[oh-ner] /ˈoʊ nər/
a person who ; possessor; proprietor.
of, relating to, or belonging to oneself or itself (usually used after a possessive to emphasize the idea of ownership, interest, or relation conveyed by the possessive):
He spent only his own money.
(used as an intensifier to indicate oneself as the sole agent of some activity or action, preceded by a possessive):
He insists on being his own doctor.
verb (used with object)
to have or hold as one’s own; possess:
They own several homes.
to acknowledge or admit:
to own a fault.
to acknowledge as one’s own; recognize as having full claim, authority, power, dominion, etc.:
He owned his child before the entire assembly. They owned the king as their lord.
to totally defeat, gain control over, or dominate in a competition: I totally owned the last two levels of the game.
He owned the season from beginning to end and took the world title.
to take over a (a computer system, program, or computer) without authorization:
The network has been owned by a hacker.
verb (used without object)
to confess (often followed by to, up, or up to):
The one who did it had better own up. I own to being uncertain about that.
come into one’s own,
get one’s own back, to get revenge and thereby a sense of personal satisfaction, as for a slight or a previous setback; get even with somebody or something:
He saw the award as a way of getting his own back for all the snubs by his colleagues.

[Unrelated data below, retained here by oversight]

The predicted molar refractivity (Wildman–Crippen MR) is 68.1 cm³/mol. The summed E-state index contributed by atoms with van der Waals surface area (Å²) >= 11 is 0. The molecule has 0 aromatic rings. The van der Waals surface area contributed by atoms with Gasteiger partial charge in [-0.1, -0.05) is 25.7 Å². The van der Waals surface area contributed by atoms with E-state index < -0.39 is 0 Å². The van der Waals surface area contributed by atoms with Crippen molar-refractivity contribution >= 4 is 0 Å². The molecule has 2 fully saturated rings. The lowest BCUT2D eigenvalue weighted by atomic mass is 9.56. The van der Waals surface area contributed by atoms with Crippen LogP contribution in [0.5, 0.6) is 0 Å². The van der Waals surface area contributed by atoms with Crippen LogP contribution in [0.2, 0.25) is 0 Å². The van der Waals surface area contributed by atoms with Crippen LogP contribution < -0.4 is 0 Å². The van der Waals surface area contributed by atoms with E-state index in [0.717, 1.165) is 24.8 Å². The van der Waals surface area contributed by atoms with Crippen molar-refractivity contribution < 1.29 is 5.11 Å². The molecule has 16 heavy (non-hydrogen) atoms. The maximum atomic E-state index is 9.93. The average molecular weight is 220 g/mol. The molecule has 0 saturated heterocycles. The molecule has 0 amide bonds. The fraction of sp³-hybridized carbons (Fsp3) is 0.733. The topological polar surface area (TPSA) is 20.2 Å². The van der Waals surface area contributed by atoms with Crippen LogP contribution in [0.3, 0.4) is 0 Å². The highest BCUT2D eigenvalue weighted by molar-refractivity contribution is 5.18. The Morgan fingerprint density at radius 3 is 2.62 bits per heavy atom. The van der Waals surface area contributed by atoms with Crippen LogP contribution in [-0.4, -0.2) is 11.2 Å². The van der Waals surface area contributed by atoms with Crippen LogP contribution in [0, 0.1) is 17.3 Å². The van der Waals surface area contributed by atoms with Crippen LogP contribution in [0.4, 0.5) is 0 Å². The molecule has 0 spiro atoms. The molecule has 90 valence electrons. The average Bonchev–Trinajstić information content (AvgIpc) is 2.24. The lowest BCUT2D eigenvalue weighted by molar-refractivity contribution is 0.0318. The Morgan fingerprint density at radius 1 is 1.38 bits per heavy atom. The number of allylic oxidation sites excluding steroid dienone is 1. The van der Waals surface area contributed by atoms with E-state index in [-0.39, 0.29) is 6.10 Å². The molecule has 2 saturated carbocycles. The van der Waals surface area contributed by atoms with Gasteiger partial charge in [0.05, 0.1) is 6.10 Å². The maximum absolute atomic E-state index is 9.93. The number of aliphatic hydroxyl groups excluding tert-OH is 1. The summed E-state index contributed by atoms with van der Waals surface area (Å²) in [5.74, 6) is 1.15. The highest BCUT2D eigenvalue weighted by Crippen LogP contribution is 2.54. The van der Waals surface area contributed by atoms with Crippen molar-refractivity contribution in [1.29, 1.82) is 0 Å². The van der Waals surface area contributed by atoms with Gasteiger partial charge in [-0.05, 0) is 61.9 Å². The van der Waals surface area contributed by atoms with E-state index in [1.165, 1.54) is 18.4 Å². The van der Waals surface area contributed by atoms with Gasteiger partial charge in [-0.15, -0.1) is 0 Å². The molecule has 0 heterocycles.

hold one’s own,
of one’s own, belonging to oneself:
She had never had a room of her own.
on one’s own,
a person who owns; legal possessor
determiner (preceded by a possessive)
on behalf of oneself or in relation to oneself: he is his own worst enemy
come into one’s own
(informal) get one’s own back, to have revenge
hold one’s own, to maintain one’s situation or position, esp in spite of opposition or difficulty
on one’s own
(transitive) to have as one’s possession
when intr, often foll by up, to, or up to. to confess or admit; acknowledge
(transitive; takes a clause as object) (rare) to concede: I own that you are right
mid-14c., agent noun from own (v.).
Old English agen “one’s own,” literally “possessed by,” from Proto-Germanic *aigana- “possessed, owned” (cf. Old Saxon egan, Old Frisian egin, Old Norse eiginn, Dutch eigen, German eigen “own”), from past participle of PIE *aik- “to be master of, possess,” source of Old English agan “to have” (see owe).
evolved in early Middle English from Old English geagnian, from root agan “to have, to own” (see owe), and in part from the adjective own (q.v.). It became obsolete after c.1300, but was revived early 17c., in part as a back-formation of owner (mid-14c.), which continued. Related: Owned; owning. To own up “make full confession” is from 1853.
[oh-ner-ok-yuh-pahyd] /ˈoʊ nərˈɒk yəˌpaɪd/ adjective 1. (of a home, apartment, etc.) used as a residence by the owner.
[oh-ner-ok-yuh-pahyd] /ˈoʊ nərˈɒk yəˌpaɪd/ adjective 1. (of a home, apartment, etc.) used as a residence by the owner. noun 1. (Brit) a person who owns or is in the process of buying the house or flat he lives in
[oh-ner-op-uh-rey-ter] /ˈoʊ nərˈɒp əˌreɪ tər/ noun 1. a driver, especially of a truck or taxicab, who owns and operates a vehicle used to earn a living. 2. a person who both owns and operates a business.
[oh-ner-ship] /ˈoʊ nərˌʃɪp/ noun 1. the state or fact of being an . 2. legal right of possession; proprietorship. /ˈəʊnəʃɪp/ noun 1. the state or fact of being an owner 2. legal right of possession; proprietorship n. 1580s, from owner + -ship. Ownership society (2003) was popularized by U.S. president George W. Bush.